A week ago, I made reference to my “thirty by thirty” list, that list of thirty items I want to accomplish before I turn thirty, when I talked about my book-reading goal for the year. I was about to mention that ominous list again in a post and realized I better explain myself a little bit first.
Here’s the thing. I have never been a particular fan of making resolutions, at New Years or any other time. You might remember back in January when I contrasted making resolutions with being children of God. I wrote, “Resolution-making is often individualistic and all about making ourselves into the people we personally think we should be,” and I wasn’t too nice about it.
I have also never been a fan of making goals. In fact, during my first-year evaluation at my first “real” adult job, I wrote this as my five-year goal: Write the next great American novel.
My boss suggested that it might not be relevant to the workplace.
I was trying to have a sense of humor. Sheesh.
Over the last few months, I kept seeing these lists on other blogs: fifteen things by the time I’m thirty, forty recipes to try by the time I’m forty, that sort of thing. So I started making a list in my mind of all the things I’d put on a list if I were the kind of person to make such a list. Which I’m not.
This list-making is a good idea.
It’s not, however, a good idea because it makes us want to be our best selves–even that term, “best self,” is deceiving. We tend to write things down on January 1 related to our looks, to our health, to our whims. (And, since this is a post of confession, you might be able to tell that the first thing that spilled onto my brainstorming list was “Run a 5k in less than 30 minutes or run 5 miles.” This is not equivalent to the full life God has called me to live, now is it?)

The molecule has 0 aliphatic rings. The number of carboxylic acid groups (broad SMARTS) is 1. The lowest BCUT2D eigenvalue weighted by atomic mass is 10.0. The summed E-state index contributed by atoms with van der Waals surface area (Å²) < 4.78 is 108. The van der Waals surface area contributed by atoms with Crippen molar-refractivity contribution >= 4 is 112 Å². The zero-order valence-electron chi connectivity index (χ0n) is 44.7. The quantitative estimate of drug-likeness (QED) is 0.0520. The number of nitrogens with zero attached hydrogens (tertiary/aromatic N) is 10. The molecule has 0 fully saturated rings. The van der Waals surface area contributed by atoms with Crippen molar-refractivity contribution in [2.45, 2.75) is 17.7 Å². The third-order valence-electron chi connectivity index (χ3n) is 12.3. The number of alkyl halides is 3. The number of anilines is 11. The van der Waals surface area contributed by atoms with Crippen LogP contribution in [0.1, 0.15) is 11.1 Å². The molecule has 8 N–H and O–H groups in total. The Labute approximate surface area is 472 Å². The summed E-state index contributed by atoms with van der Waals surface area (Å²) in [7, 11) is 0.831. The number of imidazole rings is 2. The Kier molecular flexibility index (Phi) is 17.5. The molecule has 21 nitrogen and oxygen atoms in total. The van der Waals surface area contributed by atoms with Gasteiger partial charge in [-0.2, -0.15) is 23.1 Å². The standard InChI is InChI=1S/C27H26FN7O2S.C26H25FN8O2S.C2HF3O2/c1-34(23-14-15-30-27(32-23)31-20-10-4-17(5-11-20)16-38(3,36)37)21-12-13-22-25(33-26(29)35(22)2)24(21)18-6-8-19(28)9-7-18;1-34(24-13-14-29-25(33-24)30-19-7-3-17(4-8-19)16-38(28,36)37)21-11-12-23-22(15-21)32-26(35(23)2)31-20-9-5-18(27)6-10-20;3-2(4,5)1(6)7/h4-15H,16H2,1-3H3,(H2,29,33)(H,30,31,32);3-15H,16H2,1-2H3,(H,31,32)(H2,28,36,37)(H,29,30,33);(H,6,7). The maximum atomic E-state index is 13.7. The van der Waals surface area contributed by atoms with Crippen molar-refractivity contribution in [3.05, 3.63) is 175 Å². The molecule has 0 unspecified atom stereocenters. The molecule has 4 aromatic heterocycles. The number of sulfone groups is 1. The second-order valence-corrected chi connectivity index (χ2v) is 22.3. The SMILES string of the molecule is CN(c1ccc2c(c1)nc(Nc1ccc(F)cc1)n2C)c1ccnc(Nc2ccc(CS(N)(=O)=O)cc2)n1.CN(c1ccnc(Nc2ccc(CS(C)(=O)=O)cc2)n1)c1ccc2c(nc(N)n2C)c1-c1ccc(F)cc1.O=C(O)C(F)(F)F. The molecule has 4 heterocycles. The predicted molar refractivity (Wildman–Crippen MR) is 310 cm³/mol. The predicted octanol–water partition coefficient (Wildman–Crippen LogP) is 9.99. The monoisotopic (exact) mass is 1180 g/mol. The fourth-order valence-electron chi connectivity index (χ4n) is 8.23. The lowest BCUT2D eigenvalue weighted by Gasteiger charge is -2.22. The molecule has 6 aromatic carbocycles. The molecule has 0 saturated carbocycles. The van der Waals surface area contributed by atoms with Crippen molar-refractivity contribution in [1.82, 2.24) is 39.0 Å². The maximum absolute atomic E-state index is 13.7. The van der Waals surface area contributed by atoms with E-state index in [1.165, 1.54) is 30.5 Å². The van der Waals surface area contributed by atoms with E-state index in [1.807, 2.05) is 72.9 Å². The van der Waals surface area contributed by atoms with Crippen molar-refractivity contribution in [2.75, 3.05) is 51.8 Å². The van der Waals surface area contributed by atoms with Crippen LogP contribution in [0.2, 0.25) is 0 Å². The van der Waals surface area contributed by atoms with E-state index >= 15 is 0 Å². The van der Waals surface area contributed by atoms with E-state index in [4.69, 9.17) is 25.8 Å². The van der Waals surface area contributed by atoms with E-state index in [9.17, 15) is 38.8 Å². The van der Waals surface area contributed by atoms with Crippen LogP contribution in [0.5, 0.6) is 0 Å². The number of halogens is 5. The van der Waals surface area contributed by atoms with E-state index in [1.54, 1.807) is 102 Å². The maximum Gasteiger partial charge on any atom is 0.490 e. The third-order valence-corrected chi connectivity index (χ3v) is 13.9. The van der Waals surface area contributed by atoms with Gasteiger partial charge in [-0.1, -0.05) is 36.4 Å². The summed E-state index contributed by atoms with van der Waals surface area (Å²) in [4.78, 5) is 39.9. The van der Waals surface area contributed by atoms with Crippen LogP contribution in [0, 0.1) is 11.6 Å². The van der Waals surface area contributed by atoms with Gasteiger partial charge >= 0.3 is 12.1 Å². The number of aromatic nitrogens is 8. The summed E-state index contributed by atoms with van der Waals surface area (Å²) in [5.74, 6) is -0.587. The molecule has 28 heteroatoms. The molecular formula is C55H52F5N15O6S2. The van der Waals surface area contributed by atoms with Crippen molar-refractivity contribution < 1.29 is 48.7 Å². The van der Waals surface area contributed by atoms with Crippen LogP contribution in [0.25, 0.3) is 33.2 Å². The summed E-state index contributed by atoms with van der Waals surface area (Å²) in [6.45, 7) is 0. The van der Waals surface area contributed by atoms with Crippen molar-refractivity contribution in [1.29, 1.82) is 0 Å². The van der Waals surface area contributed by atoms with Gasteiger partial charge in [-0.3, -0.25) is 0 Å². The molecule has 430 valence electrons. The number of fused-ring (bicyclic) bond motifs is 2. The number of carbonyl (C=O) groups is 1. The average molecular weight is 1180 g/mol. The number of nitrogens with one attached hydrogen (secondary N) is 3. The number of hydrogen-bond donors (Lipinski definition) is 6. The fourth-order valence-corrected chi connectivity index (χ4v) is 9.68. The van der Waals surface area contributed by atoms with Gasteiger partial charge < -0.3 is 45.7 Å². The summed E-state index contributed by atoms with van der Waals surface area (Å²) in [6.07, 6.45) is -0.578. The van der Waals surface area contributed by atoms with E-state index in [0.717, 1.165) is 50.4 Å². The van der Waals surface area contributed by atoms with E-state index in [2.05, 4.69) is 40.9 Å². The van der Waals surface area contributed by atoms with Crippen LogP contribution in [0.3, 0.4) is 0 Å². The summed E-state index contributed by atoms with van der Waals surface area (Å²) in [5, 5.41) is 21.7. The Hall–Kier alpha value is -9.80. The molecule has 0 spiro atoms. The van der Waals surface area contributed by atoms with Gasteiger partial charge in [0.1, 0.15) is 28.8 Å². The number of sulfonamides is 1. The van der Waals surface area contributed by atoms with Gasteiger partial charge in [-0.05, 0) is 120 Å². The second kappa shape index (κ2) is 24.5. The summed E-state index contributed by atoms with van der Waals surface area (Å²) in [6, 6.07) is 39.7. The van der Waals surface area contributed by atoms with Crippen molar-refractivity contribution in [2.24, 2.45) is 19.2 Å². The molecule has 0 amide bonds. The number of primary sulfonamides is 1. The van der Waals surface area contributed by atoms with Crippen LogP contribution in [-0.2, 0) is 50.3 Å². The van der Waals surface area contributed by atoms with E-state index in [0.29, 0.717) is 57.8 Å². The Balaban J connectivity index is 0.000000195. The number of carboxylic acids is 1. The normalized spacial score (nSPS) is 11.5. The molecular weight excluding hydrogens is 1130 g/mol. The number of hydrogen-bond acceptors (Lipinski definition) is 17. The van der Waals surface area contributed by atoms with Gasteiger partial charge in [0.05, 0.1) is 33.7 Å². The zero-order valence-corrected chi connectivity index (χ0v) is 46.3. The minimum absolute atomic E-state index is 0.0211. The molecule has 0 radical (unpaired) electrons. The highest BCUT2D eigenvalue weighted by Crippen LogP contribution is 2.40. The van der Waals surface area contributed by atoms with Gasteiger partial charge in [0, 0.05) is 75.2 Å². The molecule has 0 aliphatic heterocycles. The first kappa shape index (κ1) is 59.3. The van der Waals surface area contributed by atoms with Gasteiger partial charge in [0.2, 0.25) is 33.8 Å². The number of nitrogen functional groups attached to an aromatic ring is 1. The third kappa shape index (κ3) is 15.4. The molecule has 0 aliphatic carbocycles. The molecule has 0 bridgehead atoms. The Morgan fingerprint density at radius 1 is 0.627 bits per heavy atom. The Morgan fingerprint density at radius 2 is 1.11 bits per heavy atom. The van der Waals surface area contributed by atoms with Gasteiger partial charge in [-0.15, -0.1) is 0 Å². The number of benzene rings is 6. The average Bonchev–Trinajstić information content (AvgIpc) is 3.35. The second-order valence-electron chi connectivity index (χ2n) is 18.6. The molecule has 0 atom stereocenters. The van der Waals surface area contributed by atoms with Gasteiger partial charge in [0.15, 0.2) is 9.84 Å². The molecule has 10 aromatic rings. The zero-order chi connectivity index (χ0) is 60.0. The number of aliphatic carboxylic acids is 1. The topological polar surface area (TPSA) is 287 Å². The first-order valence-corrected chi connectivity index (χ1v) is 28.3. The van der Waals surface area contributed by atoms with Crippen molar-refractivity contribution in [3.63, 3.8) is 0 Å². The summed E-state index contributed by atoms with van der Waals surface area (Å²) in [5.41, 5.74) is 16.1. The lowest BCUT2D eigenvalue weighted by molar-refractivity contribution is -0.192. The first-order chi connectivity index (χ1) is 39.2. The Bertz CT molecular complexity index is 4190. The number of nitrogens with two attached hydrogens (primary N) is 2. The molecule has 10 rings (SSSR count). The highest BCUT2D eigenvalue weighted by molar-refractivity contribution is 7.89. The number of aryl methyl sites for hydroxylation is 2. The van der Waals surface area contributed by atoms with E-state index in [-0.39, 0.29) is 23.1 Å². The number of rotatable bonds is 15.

No, this list-making is a good idea because it forces us to catalog and really pay attention to the things we could be–and should be–doing and aren’t.
As I made my list, I talked it over with some folks, one of them being J. I began noticing that this list included lots of crazy and impractical things (being able to do a cartwheel? anyone?) and some other things that are just plain practical (making pillows for our daybed, finishing particular house projects that have been driving me crazy). But, more importantly, it also included lots of community-oriented goals. One of those things, for example, was “host a neighborhood picnic” (more on this soon).
These goals are things that I should be doing. Things I know I’ve been called to do, since I’m the kind of person that believes in people being called to do things. Volunteering with organizations I’m committed to. Stepping outside of my comfort zone with community and sacrifice. Oh, and writing. Why am I not writing on a regular basis?
These are important things that I am not doing, but I pretend that I am. How can this be?
So, to my point.
Much of my list will have no impact on life at Texas Schmexas, but some of it will.
And it’s those kinds of things–seeking out community, taking some time to wonder about what my goals for community should be but aren’t yet, crafting a life that is more conducive to community–that I encourage you to spend some time thinking about, too.
So go ahead. Make a list. Try to make at least half of them not about you, your ideal self, or that individual I was so quick to criticize back in January.
Instead, ask yourself what it would mean for you to experience community.
And then start doing it.